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Music Education: Why It Matters & Why You Should Care

New Age Media Management,  The Catalyst Publicity Group, VH1 Save The Music, Music EducationWe recently announced an annual donation based compilation from New Age Media Management and The Catalyst Publicity Group featuring artists such as Sparks The Rescue, Nathan Ryan, and Stages & Stereos, with all proceeds going to the VH1 Save The Music Foundation

Now, we know how important music education is, and how music can change lives. But we wanted to bring you a little perspective from the artists themselves. Check out what each artist on the compilation had to say about music education after the jump, and purchase a CD/download after the jump. How has music education changed your life?

 

Avalon Landing

Music education has had an enormous effect on my life. The experience that being in the school chorus/choir afforded me is what helped to develop how I hear music. Years later, it’s influence has a distinct presence in my songwriting.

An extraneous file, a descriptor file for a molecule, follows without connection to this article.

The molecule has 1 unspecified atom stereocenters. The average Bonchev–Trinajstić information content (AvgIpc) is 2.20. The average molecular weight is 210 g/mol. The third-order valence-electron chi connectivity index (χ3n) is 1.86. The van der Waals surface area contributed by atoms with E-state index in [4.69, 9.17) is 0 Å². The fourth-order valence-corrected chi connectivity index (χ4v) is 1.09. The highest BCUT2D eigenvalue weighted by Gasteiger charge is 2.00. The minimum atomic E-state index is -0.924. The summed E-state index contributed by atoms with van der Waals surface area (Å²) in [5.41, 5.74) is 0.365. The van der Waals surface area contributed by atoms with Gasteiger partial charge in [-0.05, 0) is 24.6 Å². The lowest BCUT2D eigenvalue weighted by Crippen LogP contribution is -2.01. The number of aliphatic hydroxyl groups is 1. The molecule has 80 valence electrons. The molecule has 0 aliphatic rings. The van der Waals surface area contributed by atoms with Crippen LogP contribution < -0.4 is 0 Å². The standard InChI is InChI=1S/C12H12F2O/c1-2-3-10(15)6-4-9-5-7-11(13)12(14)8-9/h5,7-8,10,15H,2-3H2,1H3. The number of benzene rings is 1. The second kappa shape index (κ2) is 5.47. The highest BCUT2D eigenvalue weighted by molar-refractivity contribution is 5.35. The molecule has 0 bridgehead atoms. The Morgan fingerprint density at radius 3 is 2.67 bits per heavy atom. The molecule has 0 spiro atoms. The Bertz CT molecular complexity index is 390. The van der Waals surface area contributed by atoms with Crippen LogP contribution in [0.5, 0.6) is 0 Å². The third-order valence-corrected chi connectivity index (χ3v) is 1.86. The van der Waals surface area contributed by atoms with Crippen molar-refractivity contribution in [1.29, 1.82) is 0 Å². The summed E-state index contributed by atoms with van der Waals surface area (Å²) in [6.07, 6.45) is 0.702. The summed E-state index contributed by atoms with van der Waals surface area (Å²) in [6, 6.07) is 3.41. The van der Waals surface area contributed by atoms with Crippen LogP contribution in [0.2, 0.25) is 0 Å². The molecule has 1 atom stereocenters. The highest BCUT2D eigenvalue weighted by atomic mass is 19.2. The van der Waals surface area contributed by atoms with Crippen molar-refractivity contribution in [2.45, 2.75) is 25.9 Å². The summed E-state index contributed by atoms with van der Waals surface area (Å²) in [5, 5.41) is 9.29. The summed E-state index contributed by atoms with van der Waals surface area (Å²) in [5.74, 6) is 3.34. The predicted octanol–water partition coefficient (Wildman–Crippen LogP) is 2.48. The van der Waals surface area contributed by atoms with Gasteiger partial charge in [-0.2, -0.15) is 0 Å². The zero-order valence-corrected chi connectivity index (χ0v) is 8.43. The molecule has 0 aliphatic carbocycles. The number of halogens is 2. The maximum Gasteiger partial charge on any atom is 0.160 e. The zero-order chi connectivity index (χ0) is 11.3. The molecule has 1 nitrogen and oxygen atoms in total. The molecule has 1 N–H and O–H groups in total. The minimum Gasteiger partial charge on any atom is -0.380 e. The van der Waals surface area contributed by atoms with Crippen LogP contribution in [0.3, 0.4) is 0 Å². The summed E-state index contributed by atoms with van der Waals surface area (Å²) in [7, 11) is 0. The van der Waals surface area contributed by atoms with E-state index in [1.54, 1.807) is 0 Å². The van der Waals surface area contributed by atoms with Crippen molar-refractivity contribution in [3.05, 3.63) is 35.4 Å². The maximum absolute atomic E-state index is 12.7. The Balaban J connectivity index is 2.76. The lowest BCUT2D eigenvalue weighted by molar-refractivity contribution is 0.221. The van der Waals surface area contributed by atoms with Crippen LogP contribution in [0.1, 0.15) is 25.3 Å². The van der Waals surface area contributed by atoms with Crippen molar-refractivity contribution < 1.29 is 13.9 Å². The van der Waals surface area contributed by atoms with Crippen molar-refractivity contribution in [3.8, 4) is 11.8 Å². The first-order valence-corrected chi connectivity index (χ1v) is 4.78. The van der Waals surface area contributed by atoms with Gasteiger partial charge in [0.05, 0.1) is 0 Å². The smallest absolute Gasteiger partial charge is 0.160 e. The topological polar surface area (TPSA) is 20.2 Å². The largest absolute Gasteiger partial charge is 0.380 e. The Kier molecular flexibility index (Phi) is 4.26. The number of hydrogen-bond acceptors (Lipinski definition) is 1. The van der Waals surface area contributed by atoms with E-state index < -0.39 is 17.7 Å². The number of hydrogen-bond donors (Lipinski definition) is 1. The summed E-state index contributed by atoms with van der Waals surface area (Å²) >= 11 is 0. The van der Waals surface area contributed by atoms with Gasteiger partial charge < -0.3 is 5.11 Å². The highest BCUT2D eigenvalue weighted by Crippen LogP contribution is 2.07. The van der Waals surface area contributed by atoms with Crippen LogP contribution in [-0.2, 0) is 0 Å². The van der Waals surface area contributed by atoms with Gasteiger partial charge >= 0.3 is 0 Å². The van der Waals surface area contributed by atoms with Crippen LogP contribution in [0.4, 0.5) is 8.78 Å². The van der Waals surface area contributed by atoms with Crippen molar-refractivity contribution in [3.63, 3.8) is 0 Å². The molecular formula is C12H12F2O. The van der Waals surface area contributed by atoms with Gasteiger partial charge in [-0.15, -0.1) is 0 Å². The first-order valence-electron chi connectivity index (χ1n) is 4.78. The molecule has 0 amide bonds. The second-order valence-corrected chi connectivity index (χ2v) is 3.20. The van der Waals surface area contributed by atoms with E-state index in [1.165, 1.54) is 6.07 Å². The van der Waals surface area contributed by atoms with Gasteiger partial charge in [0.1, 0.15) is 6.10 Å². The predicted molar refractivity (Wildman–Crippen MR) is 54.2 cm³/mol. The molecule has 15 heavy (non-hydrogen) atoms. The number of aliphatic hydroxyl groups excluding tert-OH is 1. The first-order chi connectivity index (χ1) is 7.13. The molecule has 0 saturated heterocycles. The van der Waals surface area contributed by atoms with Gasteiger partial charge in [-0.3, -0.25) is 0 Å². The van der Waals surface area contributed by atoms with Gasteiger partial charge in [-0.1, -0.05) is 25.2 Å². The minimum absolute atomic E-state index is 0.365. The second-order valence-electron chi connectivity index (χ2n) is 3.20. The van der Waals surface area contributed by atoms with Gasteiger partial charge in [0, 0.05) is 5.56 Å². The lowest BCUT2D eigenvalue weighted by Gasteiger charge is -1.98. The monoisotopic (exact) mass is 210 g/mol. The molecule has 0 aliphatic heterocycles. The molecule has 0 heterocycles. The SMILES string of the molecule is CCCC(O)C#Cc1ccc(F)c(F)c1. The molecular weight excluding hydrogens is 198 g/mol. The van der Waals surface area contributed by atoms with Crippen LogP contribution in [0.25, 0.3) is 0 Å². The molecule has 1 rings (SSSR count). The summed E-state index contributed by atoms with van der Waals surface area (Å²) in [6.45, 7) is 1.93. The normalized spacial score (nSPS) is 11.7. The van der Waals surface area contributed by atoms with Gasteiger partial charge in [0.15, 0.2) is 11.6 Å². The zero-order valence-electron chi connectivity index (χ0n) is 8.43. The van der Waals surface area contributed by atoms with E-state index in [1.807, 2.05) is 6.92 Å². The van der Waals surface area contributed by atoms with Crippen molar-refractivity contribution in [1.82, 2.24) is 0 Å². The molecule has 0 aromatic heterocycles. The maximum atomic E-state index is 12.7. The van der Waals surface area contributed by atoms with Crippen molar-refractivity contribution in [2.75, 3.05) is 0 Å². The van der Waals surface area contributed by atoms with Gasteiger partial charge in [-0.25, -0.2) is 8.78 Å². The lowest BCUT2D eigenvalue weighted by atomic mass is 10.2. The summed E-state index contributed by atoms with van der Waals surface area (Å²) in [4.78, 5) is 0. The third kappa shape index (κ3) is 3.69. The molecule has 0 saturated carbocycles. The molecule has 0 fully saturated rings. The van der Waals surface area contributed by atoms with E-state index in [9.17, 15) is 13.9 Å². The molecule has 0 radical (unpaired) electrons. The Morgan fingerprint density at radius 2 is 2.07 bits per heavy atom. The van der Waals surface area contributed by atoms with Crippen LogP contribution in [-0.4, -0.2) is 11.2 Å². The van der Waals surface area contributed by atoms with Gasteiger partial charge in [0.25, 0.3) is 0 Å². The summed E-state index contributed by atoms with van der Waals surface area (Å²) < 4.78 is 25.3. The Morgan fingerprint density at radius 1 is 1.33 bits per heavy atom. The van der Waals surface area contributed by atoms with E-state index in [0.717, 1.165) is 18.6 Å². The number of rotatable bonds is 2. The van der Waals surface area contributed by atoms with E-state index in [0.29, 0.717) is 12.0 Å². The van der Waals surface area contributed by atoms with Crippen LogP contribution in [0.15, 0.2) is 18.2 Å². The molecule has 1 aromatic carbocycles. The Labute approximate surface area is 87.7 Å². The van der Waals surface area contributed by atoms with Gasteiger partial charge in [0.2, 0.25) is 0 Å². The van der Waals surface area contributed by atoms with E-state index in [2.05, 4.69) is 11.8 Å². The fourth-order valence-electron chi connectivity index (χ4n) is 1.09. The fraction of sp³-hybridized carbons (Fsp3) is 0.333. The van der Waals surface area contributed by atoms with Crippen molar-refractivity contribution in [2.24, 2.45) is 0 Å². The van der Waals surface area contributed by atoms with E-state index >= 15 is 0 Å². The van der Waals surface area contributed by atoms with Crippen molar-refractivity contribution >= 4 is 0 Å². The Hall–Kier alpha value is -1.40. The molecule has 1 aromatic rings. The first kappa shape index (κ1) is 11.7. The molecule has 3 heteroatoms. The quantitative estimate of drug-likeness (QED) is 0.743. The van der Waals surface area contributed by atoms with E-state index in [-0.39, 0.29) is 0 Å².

Jaeger Wells

Music education played such a huge role in my life, even before I started writing my own songs. My music teachers really showed me how to respect the history of something I loved, especially through Jazz music. They taught me that music was more than playing, but it was listening. By listening and understanding how music has evloved and hearing where the styles built upon earlier forms, I was able to really focus my influences into my own creations. By helping my build that solid foundation, I would not be the artist I am today.